Muslims are part of Tanzanian society, we are involved in every aspect and sector of this nation, we are affected by the challenges faced by our nation, and we cannot stand aside,but rather must participate in addressing them. In order to fulfill this responsibility, we pray to God each day to grant us wisdom and insight, that we be given the intellectual clarity required to address these challenges, especially when we issue recommendations to the community and advice to the leaders of our nation, as we do today through this document.

In this context, 29 Ramadhan, equivalent to 14 June, 2018, the country’s Muslim leaders, through the venerable forum of THE ASSOCIATION OF MUSLIM ORGANISATIONSIN TANZANIA,met in Dar es Salaam to discuss and consider a number of religious and social issues. This Eid Document is the result of that important meeting.

Tanzania society is made up of people of different beliefs, faiths, and cultures. Nonetheless, all of us will continue to form one society that brings us together in many matters. Among such vital matters is the question of peace and tranquility. Islam is a religion of peace, and, as such, we, leaders of the Muslim community, are obligated to strengthen peace in our society, to enhance our social harmony. But we are also obligated to object when we see that here is oppression, that there is no justice, and when there are signs that peace is under threat. We, leaders of the Muslim community, recognize that good leadership, leadership that respects the rights and dignity of the people, is the soundest foundation on which the people can base their lives. But, unfortunately, we are now witnessing events that contravene the principles on which our nation was created. Some of these events are as follows:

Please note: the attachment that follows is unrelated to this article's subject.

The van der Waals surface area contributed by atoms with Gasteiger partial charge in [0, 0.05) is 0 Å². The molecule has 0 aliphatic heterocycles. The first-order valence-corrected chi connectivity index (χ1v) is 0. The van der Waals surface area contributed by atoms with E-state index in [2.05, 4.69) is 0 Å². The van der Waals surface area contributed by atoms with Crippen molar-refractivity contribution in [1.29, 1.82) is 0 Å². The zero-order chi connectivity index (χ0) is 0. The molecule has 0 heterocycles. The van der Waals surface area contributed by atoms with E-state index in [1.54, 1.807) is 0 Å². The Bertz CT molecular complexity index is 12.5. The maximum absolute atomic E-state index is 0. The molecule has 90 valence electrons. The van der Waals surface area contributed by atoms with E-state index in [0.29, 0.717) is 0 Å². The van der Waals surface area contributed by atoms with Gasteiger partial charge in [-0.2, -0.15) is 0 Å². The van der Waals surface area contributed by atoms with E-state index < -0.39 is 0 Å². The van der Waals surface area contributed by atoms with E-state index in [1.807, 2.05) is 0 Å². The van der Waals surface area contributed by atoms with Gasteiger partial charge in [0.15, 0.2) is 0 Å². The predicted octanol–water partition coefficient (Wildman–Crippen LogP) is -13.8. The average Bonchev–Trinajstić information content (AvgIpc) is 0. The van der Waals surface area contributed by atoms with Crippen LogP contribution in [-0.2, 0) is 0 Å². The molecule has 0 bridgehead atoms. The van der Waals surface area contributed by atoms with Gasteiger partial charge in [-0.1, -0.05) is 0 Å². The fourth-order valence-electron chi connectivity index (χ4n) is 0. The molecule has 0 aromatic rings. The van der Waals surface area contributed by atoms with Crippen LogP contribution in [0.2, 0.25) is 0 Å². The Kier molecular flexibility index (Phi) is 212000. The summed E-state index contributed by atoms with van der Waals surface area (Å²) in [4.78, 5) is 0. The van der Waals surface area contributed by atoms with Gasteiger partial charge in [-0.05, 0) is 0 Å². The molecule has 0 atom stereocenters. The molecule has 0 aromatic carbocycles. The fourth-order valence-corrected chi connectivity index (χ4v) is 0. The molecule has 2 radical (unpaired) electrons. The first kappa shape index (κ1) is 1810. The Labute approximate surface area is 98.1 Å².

1. The right to life.